Nissan will end production of its full-size NV vans in Canton, Miss., and the compact NV200 in Cuernavaca, Mexico, next summer.

A few factors went into the decision, not the least of which is Ford’s dominance in commercial vans. Nissan sold just under 39,000 units of the NV and NV200 in North America last year — while Ford sold just under a quarter of a million of the Transit and Transit Connect. In market share, Ford has nearly half of all large van sales, with Chevy taking a quarter, according to the Automotive News Data Center. Nissan’s market share? It’s 4.9 percent.

The other factor: The Titan pickup was not a strong seller (though the Frontier is a popular fleet truck), and companies would prefer to buy their trucks and vans from the same source. There again, the Ford has the F-150.

Nissan’s previous commercial sales program offered limited models. Now it will launch a program called Business Advantage that will market all its other vehicles to government and business fleets — all models but the GT-R, AN says, though we can’t imagine too many fleets would be interested in the 370Z, either.

A purchase of just two vehicles from the Business Advantage Program will land commercial customers a volume discount and other perks.

AN points out the strategy shift is a financial blow to hundreds of Nissan dealers, who made a major investment in lifts capable of hoisting a fully loaded commercial vehicle for service.

 

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Source: Barron

Source: Barron’s

Like many cyclical businesses, Schlumberger (NYSE:SLB) has been reeling from the knock-on effects of COVID-19. The pandemic has practically brought business activity to a standstill and created demand destruction for oil. SLB is down over 45% Y/Y; its Q2 revenue fell 28% Q/Q, while EBITDA was off 39%. The company announced a restructuring that would involve laying off about 21,000 employees. In my opinion, some of the company’s problems began with its ill-timed investment in North America.

The Situation

Schlumberger has been known as a well-diversified, international player in the oil services space. Baker Hughes (BKR) and Halliburton (HAL) have traditionally dominated the North America land drilling market. North America land drilling had previously been white hot, putting Halliburton and Baker Hughes in the catbird seat. Schlumberger’s revenue from North America had previously been in the 23% to 25% range pursuant to total revenue.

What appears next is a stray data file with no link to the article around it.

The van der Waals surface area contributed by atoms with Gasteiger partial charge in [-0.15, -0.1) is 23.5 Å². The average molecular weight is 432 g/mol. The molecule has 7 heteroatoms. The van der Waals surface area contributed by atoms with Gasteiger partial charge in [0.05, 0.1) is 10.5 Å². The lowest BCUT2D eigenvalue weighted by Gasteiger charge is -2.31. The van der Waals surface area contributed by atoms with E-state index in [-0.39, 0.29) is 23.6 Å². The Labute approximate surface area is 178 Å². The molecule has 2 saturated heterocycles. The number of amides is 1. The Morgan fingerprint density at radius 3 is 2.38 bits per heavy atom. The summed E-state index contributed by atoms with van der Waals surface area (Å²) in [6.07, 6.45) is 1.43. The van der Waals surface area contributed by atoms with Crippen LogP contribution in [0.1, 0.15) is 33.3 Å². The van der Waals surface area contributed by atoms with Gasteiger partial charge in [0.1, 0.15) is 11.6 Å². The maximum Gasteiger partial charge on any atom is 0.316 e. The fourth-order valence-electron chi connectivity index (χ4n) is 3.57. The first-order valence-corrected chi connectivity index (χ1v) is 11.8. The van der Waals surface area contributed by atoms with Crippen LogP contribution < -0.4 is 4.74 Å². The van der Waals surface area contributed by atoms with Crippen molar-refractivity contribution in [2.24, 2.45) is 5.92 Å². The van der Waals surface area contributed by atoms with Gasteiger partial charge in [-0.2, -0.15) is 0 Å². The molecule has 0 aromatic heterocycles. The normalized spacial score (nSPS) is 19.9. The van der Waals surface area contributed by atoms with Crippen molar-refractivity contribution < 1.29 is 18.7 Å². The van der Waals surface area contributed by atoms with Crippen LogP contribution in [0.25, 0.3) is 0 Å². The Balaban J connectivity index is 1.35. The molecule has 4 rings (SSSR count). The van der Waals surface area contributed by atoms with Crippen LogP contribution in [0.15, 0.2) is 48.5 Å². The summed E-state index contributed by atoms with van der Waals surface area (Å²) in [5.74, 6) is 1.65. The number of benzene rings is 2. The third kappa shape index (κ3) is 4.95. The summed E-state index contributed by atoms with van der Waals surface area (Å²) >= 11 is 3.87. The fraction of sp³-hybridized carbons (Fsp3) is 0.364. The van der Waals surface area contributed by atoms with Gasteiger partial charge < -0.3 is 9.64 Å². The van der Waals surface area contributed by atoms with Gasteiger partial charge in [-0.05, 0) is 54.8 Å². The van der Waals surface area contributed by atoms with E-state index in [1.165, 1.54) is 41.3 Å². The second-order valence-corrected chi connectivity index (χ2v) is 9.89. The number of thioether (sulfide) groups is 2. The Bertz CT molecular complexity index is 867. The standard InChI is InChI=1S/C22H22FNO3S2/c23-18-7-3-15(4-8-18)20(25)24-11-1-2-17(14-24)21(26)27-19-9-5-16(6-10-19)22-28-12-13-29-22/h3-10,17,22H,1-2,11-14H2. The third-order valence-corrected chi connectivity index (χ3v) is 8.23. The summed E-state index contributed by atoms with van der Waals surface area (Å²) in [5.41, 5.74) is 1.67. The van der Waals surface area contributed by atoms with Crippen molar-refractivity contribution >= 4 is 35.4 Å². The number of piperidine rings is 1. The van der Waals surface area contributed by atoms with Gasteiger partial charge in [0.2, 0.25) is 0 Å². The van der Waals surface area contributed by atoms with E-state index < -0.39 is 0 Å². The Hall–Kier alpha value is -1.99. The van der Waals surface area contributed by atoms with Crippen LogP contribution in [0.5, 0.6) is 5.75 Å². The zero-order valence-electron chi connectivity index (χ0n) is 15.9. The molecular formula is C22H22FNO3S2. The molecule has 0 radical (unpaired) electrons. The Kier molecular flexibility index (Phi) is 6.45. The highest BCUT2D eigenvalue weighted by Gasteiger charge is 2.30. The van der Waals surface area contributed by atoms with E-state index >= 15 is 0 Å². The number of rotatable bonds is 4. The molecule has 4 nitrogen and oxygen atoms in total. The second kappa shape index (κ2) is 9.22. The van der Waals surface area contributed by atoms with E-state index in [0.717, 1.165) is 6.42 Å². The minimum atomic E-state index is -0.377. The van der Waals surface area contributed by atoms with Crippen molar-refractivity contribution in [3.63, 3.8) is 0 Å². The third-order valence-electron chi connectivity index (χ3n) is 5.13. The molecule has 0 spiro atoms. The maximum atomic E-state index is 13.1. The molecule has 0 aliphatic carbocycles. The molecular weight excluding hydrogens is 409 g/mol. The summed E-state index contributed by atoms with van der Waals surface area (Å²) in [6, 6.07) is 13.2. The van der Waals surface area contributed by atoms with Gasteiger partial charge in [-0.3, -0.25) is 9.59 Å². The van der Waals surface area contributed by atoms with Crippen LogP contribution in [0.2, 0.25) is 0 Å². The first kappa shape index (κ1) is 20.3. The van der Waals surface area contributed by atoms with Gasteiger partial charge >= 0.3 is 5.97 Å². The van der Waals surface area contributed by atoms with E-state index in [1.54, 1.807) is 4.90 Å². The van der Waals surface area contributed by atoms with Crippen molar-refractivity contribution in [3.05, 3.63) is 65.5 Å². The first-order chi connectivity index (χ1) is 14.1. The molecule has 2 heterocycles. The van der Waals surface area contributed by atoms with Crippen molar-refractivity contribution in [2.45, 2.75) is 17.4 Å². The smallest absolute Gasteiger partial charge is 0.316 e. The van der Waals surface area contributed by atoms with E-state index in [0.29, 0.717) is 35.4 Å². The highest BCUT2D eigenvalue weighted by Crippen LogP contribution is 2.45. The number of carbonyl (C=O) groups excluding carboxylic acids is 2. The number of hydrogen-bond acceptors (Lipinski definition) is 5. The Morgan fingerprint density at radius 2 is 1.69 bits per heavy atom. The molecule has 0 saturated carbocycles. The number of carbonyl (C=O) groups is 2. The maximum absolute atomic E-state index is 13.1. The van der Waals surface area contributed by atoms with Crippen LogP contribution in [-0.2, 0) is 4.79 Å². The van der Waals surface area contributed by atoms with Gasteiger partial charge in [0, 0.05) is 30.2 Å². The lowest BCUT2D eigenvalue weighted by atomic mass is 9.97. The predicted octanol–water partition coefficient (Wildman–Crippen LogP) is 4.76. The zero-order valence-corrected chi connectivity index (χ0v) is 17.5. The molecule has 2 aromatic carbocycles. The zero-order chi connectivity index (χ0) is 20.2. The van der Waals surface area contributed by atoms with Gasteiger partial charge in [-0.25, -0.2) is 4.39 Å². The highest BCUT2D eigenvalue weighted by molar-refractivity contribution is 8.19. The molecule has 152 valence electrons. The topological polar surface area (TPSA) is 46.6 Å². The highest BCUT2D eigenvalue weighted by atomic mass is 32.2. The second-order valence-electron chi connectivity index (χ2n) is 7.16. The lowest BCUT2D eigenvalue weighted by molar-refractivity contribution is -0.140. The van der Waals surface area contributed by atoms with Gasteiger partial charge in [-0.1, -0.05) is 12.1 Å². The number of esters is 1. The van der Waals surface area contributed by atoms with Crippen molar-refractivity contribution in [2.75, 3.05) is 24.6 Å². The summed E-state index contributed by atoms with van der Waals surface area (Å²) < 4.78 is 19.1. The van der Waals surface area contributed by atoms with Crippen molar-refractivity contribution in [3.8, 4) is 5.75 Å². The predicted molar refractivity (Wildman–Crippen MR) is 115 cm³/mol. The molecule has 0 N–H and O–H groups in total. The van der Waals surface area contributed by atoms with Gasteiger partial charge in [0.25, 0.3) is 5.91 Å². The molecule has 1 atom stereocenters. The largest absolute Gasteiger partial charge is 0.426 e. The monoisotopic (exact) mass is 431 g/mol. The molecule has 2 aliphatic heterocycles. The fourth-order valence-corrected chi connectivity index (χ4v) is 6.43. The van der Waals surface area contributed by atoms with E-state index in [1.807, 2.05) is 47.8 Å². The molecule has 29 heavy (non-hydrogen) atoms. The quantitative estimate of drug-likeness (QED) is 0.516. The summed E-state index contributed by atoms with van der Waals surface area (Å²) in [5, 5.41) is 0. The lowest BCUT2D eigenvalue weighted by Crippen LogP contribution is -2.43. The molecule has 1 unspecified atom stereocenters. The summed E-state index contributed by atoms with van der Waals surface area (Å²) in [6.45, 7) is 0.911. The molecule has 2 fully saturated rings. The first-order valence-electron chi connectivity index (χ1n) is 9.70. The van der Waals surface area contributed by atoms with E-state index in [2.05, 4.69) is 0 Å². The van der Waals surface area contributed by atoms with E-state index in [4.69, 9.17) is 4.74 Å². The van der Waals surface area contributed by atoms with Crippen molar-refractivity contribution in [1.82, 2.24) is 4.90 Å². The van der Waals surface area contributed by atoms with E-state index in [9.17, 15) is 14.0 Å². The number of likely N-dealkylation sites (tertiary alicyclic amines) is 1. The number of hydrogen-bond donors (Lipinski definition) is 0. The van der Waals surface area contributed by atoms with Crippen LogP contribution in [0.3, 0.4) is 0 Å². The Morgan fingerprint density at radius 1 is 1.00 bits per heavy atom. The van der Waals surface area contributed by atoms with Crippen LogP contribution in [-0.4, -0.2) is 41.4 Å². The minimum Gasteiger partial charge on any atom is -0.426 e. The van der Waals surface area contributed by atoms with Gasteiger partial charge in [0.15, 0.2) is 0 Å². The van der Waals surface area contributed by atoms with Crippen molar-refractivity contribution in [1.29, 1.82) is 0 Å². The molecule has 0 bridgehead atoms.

In early 2017, Schlumberger made a concerted effort to increase its exposure to North America. In Q1 2017, the company announced a joint venture (“JV”) with Weatherford (OTCPK:WFTLF), targeting North America. Both companies were expected to contribute their North America fracturing assets. Weatherford was to receive $535 million in cash and a 30% stake in the JV, while Schlumberger was to own 70%.

In Q2 2018, Schlumberger acquired Weatherford’s pressure pumping assets outright, scrapping the JV. This gave Schlumberger even more exposure to North America. The following chart outlines Schlumberger’s historical revenue by region.

Schlumberger North America revenue. Source: Shock Exchange

In Q2 2016, the company’s revenue from North America was 25%. It ramped up to 30% in Q2 2017; it peaked around 38% in Q2 2018, making North America Schlumberger’s largest region.

Ill-Timed Deal

The timing seemed right for Weatherford. Brent oil was above $65 – more than enough for shale oil plays to make money. The play for